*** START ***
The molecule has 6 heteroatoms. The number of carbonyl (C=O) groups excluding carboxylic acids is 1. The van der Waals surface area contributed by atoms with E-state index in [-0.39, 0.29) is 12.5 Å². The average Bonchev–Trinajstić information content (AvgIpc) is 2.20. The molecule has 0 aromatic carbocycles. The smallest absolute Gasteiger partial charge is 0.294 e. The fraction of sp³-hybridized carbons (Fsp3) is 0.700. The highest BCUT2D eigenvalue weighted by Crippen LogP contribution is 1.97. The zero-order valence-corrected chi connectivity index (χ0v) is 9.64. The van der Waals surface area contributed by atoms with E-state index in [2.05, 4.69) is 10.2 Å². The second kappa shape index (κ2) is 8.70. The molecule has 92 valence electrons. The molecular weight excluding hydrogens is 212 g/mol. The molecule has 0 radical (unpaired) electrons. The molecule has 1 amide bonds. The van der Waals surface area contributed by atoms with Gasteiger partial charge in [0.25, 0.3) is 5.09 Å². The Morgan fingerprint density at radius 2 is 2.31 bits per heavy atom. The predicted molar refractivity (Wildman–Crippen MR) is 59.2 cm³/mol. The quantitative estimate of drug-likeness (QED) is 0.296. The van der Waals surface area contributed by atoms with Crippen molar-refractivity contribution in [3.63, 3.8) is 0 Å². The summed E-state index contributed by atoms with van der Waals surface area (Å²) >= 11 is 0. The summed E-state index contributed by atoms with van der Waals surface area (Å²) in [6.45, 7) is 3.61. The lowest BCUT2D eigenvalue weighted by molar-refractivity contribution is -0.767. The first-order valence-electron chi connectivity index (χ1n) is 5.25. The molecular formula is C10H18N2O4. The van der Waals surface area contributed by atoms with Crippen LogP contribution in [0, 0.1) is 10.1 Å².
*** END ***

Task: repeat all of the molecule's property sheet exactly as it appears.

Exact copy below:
The molecule has 6 heteroatoms. The number of carbonyl (C=O) groups excluding carboxylic acids is 1. The van der Waals surface area contributed by atoms with E-state index in [-0.39, 0.29) is 12.5 Å². The average Bonchev–Trinajstić information content (AvgIpc) is 2.20. The molecule has 0 aromatic carbocycles. The smallest absolute Gasteiger partial charge is 0.294 e. The fraction of sp³-hybridized carbons (Fsp3) is 0.700. The highest BCUT2D eigenvalue weighted by Crippen LogP contribution is 1.97. The zero-order valence-corrected chi connectivity index (χ0v) is 9.64. The van der Waals surface area contributed by atoms with E-state index in [2.05, 4.69) is 10.2 Å². The second kappa shape index (κ2) is 8.70. The molecule has 92 valence electrons. The molecular weight excluding hydrogens is 212 g/mol. The molecule has 0 radical (unpaired) electrons. The molecule has 1 amide bonds. The van der Waals surface area contributed by atoms with Gasteiger partial charge in [0.25, 0.3) is 5.09 Å². The Morgan fingerprint density at radius 2 is 2.31 bits per heavy atom. The predicted molar refractivity (Wildman–Crippen MR) is 59.2 cm³/mol. The quantitative estimate of drug-likeness (QED) is 0.296. The van der Waals surface area contributed by atoms with Crippen molar-refractivity contribution in [3.63, 3.8) is 0 Å². The summed E-state index contributed by atoms with van der Waals surface area (Å²) >= 11 is 0. The summed E-state index contributed by atoms with van der Waals surface area (Å²) in [6.45, 7) is 3.61. The lowest BCUT2D eigenvalue weighted by molar-refractivity contribution is -0.767. The first-order valence-electron chi connectivity index (χ1n) is 5.25. The molecular formula is C10H18N2O4. The van der Waals surface area contributed by atoms with Crippen LogP contribution in [0, 0.1) is 10.1 Å².